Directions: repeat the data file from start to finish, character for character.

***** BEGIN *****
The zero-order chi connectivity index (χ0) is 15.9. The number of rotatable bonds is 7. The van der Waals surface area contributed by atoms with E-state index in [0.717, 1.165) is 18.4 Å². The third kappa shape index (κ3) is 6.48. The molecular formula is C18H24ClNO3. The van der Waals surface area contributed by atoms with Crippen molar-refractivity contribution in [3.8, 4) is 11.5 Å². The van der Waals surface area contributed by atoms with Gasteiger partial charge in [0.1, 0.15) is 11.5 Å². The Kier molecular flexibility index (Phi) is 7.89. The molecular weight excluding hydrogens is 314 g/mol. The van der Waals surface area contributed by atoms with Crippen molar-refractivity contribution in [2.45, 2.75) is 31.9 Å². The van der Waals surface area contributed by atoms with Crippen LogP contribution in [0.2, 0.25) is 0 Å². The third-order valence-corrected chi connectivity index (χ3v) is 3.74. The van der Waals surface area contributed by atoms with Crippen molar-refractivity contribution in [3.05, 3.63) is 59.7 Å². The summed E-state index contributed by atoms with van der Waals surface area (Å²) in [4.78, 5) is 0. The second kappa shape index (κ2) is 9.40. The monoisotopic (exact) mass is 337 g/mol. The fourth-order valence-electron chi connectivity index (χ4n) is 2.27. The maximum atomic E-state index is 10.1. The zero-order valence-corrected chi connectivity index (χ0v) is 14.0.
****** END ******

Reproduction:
The zero-order chi connectivity index (χ0) is 15.9. The number of rotatable bonds is 7. The van der Waals surface area contributed by atoms with E-state index in [0.717, 1.165) is 18.4 Å². The third kappa shape index (κ3) is 6.48. The molecular formula is C18H24ClNO3. The van der Waals surface area contributed by atoms with Crippen molar-refractivity contribution in [3.8, 4) is 11.5 Å². The van der Waals surface area contributed by atoms with Gasteiger partial charge in [0.1, 0.15) is 11.5 Å². The Kier molecular flexibility index (Phi) is 7.89. The molecular weight excluding hydrogens is 314 g/mol. The van der Waals surface area contributed by atoms with Crippen molar-refractivity contribution in [2.45, 2.75) is 31.9 Å². The van der Waals surface area contributed by atoms with Crippen LogP contribution in [0.2, 0.25) is 0 Å². The third-order valence-corrected chi connectivity index (χ3v) is 3.74. The van der Waals surface area contributed by atoms with Crippen molar-refractivity contribution in [3.05, 3.63) is 59.7 Å². The summed E-state index contributed by atoms with van der Waals surface area (Å²) in [4.78, 5) is 0. The second kappa shape index (κ2) is 9.40. The monoisotopic (exact) mass is 337 g/mol. The fourth-order valence-electron chi connectivity index (χ4n) is 2.27. The maximum atomic E-state index is 10.1. The zero-order valence-corrected chi connectivity index (χ0v) is 14.0.